improved reliability. However, power flow out of the Network back to the radial
feeder(s) is expressly prohibited, a function provided by the Network Protector.
Network systems are characterized as either Grid Networks, which may supply
A situation where a distributed generation facility energizes a portion of the utility’s distribution that the
utility thought was de-energized.
California Interconnection Guidebook: A Guide to Interconnecting Customer-owned Electric Generation
Equipment to the Electric Utility Distribution System Using California’s Rule 21. P500-03-083.
California Energy Commission. September 2003.
several city blocks of high-rise office buildings, as suggested in Figure 1-3 (figure
omitted), or Spot Networks, which supply only one or two buildings. Thus
Networks present more complications to the interconnection of customer
generation than do Radial systems. The criteria and requirements for
interconnecting customer Generators within Network systems are still being
debated within the technical community.
Id. Page 6.
Because of the design and operational aspects of network protectors, the utility
must give special consideration to Generators on networked secondary
Distribution Systems. . . Since radial systems do not contain network protectors,
radial Distribution Systems do not have the concerns that network protectors
present. . . [N]etworked secondary systems are typically located in densely
populated load areas. (figures omitted) Protecting each of the connection points to
this secondary Distribution System are network protectors—relays that allow
current to flow into the network, but not out of it. If current tries to flow back
through the protector, the relay opens, isolating that input to the network system.5
Network protectors are not designed for frequent operation and the cause of any
operation (e.g. a fault on one of the feeders) must be determined and corrected
before the network protector can be reset.
The boundary of a network system—where the network ends and radial
distribution begins—is a function of the density of the load and a number of other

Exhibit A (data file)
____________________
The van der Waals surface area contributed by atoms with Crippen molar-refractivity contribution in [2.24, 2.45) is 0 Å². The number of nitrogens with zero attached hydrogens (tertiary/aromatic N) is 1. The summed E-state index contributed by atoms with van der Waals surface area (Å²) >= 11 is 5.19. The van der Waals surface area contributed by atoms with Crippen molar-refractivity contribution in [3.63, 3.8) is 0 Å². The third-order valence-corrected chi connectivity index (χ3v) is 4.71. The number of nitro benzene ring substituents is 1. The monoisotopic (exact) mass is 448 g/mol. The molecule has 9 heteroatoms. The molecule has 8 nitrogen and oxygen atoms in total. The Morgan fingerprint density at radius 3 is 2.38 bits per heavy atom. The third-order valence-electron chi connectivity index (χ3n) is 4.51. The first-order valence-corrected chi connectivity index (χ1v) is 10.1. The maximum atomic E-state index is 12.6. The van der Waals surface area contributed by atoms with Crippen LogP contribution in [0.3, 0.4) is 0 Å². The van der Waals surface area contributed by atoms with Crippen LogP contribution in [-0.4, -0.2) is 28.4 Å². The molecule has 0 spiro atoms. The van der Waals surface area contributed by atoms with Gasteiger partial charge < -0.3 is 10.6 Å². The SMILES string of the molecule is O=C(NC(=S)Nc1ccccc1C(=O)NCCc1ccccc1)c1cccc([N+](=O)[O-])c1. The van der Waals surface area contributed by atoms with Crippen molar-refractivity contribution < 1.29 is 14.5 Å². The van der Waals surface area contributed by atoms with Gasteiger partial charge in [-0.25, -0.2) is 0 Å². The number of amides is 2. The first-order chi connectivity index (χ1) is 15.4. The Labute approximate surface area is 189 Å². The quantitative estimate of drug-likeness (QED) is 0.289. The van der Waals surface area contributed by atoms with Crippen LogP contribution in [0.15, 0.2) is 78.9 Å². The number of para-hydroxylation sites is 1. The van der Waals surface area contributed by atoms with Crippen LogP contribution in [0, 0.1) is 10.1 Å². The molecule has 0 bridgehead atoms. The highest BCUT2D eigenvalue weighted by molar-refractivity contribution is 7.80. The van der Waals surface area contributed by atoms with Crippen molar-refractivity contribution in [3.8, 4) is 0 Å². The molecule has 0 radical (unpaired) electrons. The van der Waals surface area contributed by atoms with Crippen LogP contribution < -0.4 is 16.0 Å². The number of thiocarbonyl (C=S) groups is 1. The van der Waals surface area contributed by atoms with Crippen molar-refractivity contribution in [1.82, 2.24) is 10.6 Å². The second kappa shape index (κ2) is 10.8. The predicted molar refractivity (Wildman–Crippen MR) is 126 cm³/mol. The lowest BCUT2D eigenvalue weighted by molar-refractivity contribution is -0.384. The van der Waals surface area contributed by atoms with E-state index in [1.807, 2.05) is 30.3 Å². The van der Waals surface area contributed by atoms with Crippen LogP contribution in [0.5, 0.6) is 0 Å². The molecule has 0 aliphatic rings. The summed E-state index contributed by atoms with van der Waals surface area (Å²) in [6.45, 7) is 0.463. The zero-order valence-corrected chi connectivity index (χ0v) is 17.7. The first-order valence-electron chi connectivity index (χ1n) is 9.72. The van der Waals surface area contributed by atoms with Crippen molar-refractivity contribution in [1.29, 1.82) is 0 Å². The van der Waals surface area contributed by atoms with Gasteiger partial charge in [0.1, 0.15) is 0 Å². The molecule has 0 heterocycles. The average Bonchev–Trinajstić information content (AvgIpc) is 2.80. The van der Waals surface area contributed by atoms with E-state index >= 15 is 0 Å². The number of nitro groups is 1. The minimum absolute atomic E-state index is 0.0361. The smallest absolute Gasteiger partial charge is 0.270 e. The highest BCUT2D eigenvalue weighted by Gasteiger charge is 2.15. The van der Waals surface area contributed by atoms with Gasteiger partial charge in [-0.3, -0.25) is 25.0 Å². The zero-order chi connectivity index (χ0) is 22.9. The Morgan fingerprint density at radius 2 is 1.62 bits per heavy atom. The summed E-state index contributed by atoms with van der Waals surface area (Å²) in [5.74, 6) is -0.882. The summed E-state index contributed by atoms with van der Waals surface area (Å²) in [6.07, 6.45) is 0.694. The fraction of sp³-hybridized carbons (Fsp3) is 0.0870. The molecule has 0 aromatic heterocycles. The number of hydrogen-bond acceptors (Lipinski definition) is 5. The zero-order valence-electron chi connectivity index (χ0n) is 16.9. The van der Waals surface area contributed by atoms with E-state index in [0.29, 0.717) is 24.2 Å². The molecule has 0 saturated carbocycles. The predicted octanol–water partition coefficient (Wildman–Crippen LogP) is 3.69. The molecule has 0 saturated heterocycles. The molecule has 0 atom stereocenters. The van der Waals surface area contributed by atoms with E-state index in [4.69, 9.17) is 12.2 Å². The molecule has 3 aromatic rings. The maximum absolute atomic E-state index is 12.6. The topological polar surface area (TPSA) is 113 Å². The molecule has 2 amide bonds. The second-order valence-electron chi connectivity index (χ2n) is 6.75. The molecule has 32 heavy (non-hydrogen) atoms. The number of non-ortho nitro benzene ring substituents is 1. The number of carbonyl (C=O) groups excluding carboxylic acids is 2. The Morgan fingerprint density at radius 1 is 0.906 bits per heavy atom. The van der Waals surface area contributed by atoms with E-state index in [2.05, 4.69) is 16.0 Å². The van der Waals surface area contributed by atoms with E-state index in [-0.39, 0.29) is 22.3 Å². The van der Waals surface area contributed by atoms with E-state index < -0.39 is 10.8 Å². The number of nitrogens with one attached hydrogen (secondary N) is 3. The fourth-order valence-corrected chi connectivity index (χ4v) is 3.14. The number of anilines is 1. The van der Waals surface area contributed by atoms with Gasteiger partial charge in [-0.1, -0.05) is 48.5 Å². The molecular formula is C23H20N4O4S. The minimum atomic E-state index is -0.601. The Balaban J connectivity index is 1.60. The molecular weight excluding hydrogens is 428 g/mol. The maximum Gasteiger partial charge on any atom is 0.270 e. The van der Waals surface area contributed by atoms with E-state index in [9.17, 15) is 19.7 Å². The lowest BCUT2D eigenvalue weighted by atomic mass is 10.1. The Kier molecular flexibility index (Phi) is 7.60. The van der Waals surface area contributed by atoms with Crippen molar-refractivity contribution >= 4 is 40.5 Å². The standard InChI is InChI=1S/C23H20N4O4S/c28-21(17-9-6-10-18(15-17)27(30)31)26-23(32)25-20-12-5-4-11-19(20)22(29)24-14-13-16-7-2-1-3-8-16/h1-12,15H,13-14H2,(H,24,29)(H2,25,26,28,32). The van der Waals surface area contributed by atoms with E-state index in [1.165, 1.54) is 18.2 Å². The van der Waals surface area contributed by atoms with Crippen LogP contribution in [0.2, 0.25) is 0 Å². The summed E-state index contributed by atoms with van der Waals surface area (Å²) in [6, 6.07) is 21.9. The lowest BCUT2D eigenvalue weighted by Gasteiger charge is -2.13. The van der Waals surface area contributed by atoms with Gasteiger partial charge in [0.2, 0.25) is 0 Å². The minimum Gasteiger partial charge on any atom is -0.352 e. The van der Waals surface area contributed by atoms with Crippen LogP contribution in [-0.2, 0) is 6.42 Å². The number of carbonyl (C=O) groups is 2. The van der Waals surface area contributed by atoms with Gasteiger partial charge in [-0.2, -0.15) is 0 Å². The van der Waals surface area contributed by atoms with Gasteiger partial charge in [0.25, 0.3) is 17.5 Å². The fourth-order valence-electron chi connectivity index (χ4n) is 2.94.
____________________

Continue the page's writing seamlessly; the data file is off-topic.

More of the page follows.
factors. . . There is limited experience with the operation of Generators within
secondary networks throughout the United States. Siting a Generator within a
secondary network may require some special considerations. Rather than go into
great detail in Rule 21 on how to address these issues, it was decided that siting a
Generator within a secondary network would necessitate supplemental review.
Id. Page 39.
Finally, the rulemaking record for existing WAC 480-108-020(2)(e) in Docket UE-
051106 includes a specific comment from Seattle City Light supporting the prohibition of
interconnection to grid distribution networks and the requirement for special studies and
approval of the utility for interconnection to spot distribution networks.6 Seattle
commented (emphasis in original).
First, it is important to understand that all types of secondary distribution
networks have protection relays on the points where they are fed from primaries.
These relays, called network protectors, are specifically designed to open on
reverse current flow. This is a requirement of the network design concept, to
avoid faults on any primary being fed from other primaries that are connected
Typically reverse power flow is the result of a fault on one of the supplying feeders, which the utility does
not want to feed from one of the other feeders supplying the network system.
Docket UE-051106. Comments of David Van Holde filed December 9, 2005.
through the network to the fault. This impacts distributed generation installed in
networks by necessitating that no reverse power flow can occur through the
network protectors. So, in any case, no power can be exported from a network.
For any number of reasons, generation interconnection in an area, or grid
network is extremely problematic. Among the reasons are that, unlike a spot
Multiple customers are directly connected to an area network, so that,
since their loads are changing at all times, the power flow directions in the